Bishop Joensen ordained by Iowa’s three other bishops
By Anne Marie Cox
Special to The Witness
DES MOINES — For the first time in more than 70 years, the Diocese of Des Moines witnessed the ordination of its shepherd.
Before a crowd of about 1,600 at St. Francis of Assisi Church in West Des Moines and many more watching online, on Sept. 27, Father William Joensen became Bishop William Joensen.
The diocese’s three previous leaders came to Des Moines after serving as auxiliary bishops in the Twin Cities, and Bishop Maurice Dingman, who served before them, had been ordained in Davenport.
Though the ordination, in some respects, resembles the coronation of a prince, with a ring, a crown (miter), a staff (crosier) and a throne (cathedra), the ordination of a bishop has a much deeper meaning in the Catholic Church according to the Gospel, said Dubuque Archbishop Michael Jackels.
“Thankfully there has been an intentional shift away from the princely identity of a bishop,” he said in his homily.
In the new narrative, the ring symbolizes the church as spouse, the miter as a crown of holiness and the staff represents servant leadership after the example of Jesus, the Good Shepherd.
“Maybe that’s why the Gospel book is held over the candidate’s head before a miter is placed on his head,” said Archbishop Jackels, “to show that having a crown placed on your head, even a crown of holiness, is less important than having the mind of Christ recorded in the Gospels in your head.”
The mind of Christ means to be humble, he said.
“So if we are raised up; clothed in rich vesture; presented with a ring, a crown, a staff; seated on a throne; accompanied by songs of praise of God, according to the mind of Jesus, in response, we go correspondingly low in humble service: preaching good news, healing the afflicted, providing for the poor. May it be so.”
Pope Francis’ representative to the United States, Archbishop Christophe Pierre, said the people of Des Moines look forward with hope to the leadership of Bishop Joensen.
“Your intellect and gifts are well known, and you’ve placed these at the service of your students and seminarians and in the service of defending human life and dignity,” he said before reading the pope’s letter of appointment.
“You have distinguished yourself for your closeness to young people, keeping them close to the Lord and his church,” said Archbishop Pierre. “Now, the Lord is calling you to shepherd his people in Des Moines.”
The people of the Des Moines Diocese couldn’t be happier.
“Everything about the event was perfect! From the moment we walked in the door, the joy and faith surrounding Bishop Joensen was so comforting,” said Teresa Jamison, of St. Mary Parish in Hamburg, who attended with her husband, Rick. “It was like a big family reunion welcoming its newest member.”
Theresa Romens, of Holy Rosary Parish in Glenwood, said it’s an exciting time in the local church to witness an ordination of a bishop and to share the story with her parish family.
Portia Washington, of St. Pius X Parish in Urbandale and St. Francis Parish in West Des Moines, was among the first in line to enter the doors, arriving about two hours early. She awoke at 5 a.m. that day, and had to go to work after the ordination, but said the long day was worth it.
“It draws all of us together, and it’s important to be a witness to this,” she said. “It will have a lasting effect on me and everyone else.”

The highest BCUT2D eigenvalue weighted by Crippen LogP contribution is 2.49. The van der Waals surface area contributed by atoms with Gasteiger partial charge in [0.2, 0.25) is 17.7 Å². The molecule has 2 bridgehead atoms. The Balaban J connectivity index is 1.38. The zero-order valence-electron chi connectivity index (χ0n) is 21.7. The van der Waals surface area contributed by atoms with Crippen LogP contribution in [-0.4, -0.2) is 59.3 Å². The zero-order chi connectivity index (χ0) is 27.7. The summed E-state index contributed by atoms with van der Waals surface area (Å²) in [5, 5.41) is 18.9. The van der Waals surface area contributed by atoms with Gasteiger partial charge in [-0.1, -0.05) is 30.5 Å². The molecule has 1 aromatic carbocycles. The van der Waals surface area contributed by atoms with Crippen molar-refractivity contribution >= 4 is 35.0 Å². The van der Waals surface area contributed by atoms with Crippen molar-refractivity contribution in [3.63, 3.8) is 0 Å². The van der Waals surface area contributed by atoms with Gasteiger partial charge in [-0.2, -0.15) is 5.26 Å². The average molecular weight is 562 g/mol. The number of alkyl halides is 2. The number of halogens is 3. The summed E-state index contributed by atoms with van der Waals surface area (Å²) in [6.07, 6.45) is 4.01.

Ellen Schmidt and Marilyn Keane, also among the first to arrive, were proud to represent their parish, St. Mary of the Assumption in Panama.
Seventh-grader Matthew Pierson, whose classes were canceled at St. Francis of Assisi School, attended with his grandma, Neia May.
She gave her extra ticket to him because “he is such a good person. He’s kind and considerate.”
“I’ve never been to an ordination of a bishop, so I thought it’s time for me to come,” said Wayne Honz, of St. Patrick Parish in Missouri Valley. He and his wife, Betty, and their friend Pat Kocour drove 135 miles in the rain to see the priests and deacons, hear the music, and be a part of the celebration and fellowship afterward.
Isabella Jones, a senior at St. Albert School in Council Bluffs, served as a volunteer helping people find their way prior to the start of Mass. She looked forward to the experience.
Emma Vicker, a senior at Dowling Catholic High School in West Des Moines, said, “I wanted to come because it’s a cool opportunity to see something that hasn’t happened in 50 years.” It has been 50 years since the Des Moines Diocese has been served by a native Iowan (Bishop Maurice Dingman). Bishop Joensen was born in Waterloo and grew up in Ames.
“I thought it would be a great experience,” said Adrian Flores, of Our Lady of the Americas Parish in Des Moines. “It’s a great blessing to be here. It’s something that hasn’t been seen in many years, and it’s an honor to be a part of this.”
Bishop Joensen thanked Bishop Richard Pates for his service, Archbishop Pierre who himself celebrated his 24th anniversary as a bishop earlier that week, the diocesan staff, St. Francis of Assisi Parish, the liturgy planning team, and those who came from near and far to be with him on his special day.
“Things have been so splendid, you’d think they did this every four or five years!” he said.
Holy Trinity parishioner Karen Quiner said: “It was an awe-inspiring event. I could not only feel the Holy Spirit in an almost tangible way but also the company of the saints. It felt like we were taking part in history. I love being Catholic!”
Cox is the director of the Office of Communication for the Diocese of Des Moines. Kelly Mescher Collins is a multimedia journalist for The Catholic Mirror, the diocesan newspaper.
Archbishop Michael Jackels lays hands on Bishop William Joensen during his ordination to the episcopate Sept. 27. (Photo by Kelly Mescher Collins)